Crystallography, a foundation block of science today.

By Beatrix Watson-Smyth

Today X-Ray Crystallography is widely used for drug discovery and virus research, including the mapping of the novel surface proteins of SARS-CoV 2, also known as Coronavirus.

X-ray Crystallography is the most successful and widely used method to discover the structure of proteins. The underpinning field was first discovered in 1912 by Max Von Laue, who saw that the diffraction of the x-ray waves could be used to find ‘the underlying order of atoms in the crystal’. This was taken further by Willaim Henry Bragg and Lawrence Bragg who made the first application of this theory to find molecular structures. In principle, X-ray waves are shined on to a crystal and the diffraction the crystal causes is measured. This picture can then be used to work backwards to the molecular arrangement inside the crystal, due to the orderly repeating pattern. 

During an interview, Glazer points out that 28 Nobel prizes, at a minimum, can be accredited at least in part to Crystallography, revealing its large impact on the scientific community. Perhaps the most famous example of crystallography is found in photo 51, the diffraction of DNA fiber taken under supervision on Rosalin Franklin. This was used to discover the double helix structure of our DNA, by Watson and Crick in 1953.

Photo 51

Crystallography has become so commonplace in the lab, it is now seen as routine science and uninteresting. However, this is misrepresentative of the field. Crystallography has had some groundbreaking advances in the 21st century, such as the development of electron crystallography and a future in quantum theory. Quantum Crystallography is a newly emerging field, so new that the definition of ‘Quantum Crystallography’ has not even been fully agreed upon. It can be used in further research of quantum phenomena such as chemical bonding, and wave function calculations, as well as revealing electron densities, mostly in crystalline structures.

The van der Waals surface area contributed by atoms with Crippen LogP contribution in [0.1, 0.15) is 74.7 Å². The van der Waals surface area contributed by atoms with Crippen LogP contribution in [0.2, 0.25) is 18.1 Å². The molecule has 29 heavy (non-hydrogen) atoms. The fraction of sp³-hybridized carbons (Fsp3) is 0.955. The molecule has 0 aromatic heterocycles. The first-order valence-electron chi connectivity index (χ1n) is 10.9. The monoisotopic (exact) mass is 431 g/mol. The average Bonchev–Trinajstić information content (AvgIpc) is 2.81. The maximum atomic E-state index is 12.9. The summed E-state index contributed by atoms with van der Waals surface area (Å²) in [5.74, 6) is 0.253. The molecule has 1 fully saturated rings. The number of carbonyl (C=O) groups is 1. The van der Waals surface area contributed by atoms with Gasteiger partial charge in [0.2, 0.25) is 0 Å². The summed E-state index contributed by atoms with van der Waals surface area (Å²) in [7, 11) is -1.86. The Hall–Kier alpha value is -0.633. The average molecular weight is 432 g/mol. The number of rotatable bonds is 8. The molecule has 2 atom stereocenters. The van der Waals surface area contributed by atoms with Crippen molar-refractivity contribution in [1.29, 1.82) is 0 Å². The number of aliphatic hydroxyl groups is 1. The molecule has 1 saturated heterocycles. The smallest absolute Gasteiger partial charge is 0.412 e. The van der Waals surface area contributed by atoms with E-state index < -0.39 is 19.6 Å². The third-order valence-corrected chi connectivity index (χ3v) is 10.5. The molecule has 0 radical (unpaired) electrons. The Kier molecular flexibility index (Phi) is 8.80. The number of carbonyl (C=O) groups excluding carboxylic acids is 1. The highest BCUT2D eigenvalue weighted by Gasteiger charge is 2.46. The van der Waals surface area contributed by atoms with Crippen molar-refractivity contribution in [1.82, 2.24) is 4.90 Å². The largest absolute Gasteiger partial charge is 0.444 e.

However, there are disadvantages of X-ray Crystallography which limit its use. The proteins it images have to be crystallised, which is sometimes impossible, meaning scientists must look elsewhere. Furthermore, some protein have been known to charge shape apon crystallisation, which causes the process to be redundant. 

Today, Crystallography is fundamental in drug discovery, due to the technique of structure based drug discovery being commonplace in labs today. This means labs often design new proteins, or ligands, with specific receptor sites that bind to the target protein. When these ligands bind and form a ligand protein complex they produce a signal if successful binding occurs. This alerts the lab to the affinity of the binding, due to the strength of the signal. This design of a successful ligand would be impossible without the scientist being able to choose a possible site on the target protein that would change its shape and therefore function. To identify the structure of possible binding sites is the job of crystallography, as well as being able to see the effects of successful binding on the shape of the target protein, after a complex is formed. 

This is very helpful in research of viruses, such as Influenza. Crystallography plays a large role in identifying the different types, and the accompanying shapes, of neuraminidase and hemagglutinin. These are the two surface proteins which allow the virus to enter the cell, release its RNA into the cell, as well as exit the cell and release it from the cell's membrane to infect other cells. Antibodies that have a high affinity to these antigens bind to form antibody antigen complexes. This prevents the surface proteins from facilitating the virus infecting the cell or, depending on which antigen targeted, leaving the infected cell to infect other cells.

Another application of crystallography in the lab was revealing the distinctive structure of the HIV capsid and the surface proteins. This particular application allows much research into possible cures and therapy drugs, opening new research lines into the evasive virus. 

Crystallography is not a field of science to be overlooked and can be employed for a large variety of different fields, as well as form the foundation of biomedical drug discovery today.The rich history of crystallography in the 20th century will not be the high point of the field. 

References: (n.d.). Part 2: The history of structural biology - Nuffield Department of Medicine. [online] Available at: [Accessed 6 Apr. 2020].

Glazer, A.M. (2016). A brief history of crystallography. [online] OUPblog. Available at: (n.d.). Part 2: The history of structural biology - Nuffield Department of Medicine. [online] Available at: [Accessed 6 Apr. 2020].

 Zimmermann,Sophie and Gul,Sheraz (2017). Structure based drug discovery facilitated by crystallography. Drug Target Review, [online] 4(3), pp.9–13. Available at: [Accessed 8 Apr. 2020].

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